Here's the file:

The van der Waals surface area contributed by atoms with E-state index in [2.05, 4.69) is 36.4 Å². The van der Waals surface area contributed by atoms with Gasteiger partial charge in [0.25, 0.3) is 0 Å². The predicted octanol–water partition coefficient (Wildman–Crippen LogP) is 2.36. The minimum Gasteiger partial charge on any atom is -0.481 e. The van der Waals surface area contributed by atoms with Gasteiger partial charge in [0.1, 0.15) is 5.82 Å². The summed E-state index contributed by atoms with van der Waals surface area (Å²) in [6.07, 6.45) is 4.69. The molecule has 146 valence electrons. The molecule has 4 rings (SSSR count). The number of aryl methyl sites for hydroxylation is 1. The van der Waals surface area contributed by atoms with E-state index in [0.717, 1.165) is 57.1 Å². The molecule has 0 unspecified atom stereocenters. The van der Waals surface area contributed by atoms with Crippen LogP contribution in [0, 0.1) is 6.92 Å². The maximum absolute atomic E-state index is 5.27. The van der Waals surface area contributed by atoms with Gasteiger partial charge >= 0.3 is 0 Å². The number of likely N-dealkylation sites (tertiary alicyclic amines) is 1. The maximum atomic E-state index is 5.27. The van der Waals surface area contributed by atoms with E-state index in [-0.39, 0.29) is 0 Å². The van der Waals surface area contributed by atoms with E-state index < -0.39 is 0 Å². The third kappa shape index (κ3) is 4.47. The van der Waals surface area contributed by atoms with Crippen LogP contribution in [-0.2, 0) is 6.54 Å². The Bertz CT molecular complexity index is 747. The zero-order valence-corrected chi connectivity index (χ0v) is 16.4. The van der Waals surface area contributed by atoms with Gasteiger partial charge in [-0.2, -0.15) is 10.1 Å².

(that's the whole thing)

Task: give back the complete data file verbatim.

The van der Waals surface area contributed by atoms with E-state index in [2.05, 4.69) is 36.4 Å². The van der Waals surface area contributed by atoms with Gasteiger partial charge in [0.25, 0.3) is 0 Å². The predicted octanol–water partition coefficient (Wildman–Crippen LogP) is 2.36. The minimum Gasteiger partial charge on any atom is -0.481 e. The van der Waals surface area contributed by atoms with Gasteiger partial charge in [0.1, 0.15) is 5.82 Å². The summed E-state index contributed by atoms with van der Waals surface area (Å²) in [6.07, 6.45) is 4.69. The molecule has 146 valence electrons. The molecule has 4 rings (SSSR count). The number of aryl methyl sites for hydroxylation is 1. The van der Waals surface area contributed by atoms with E-state index in [0.717, 1.165) is 57.1 Å². The molecule has 0 unspecified atom stereocenters. The van der Waals surface area contributed by atoms with Crippen LogP contribution in [0, 0.1) is 6.92 Å². The maximum absolute atomic E-state index is 5.27. The van der Waals surface area contributed by atoms with Gasteiger partial charge >= 0.3 is 0 Å². The number of likely N-dealkylation sites (tertiary alicyclic amines) is 1. The maximum atomic E-state index is 5.27. The van der Waals surface area contributed by atoms with E-state index in [-0.39, 0.29) is 0 Å². The van der Waals surface area contributed by atoms with E-state index < -0.39 is 0 Å². The third kappa shape index (κ3) is 4.47. The van der Waals surface area contributed by atoms with Crippen LogP contribution in [-0.2, 0) is 6.54 Å². The Bertz CT molecular complexity index is 747. The zero-order valence-corrected chi connectivity index (χ0v) is 16.4. The van der Waals surface area contributed by atoms with Gasteiger partial charge in [-0.2, -0.15) is 10.1 Å².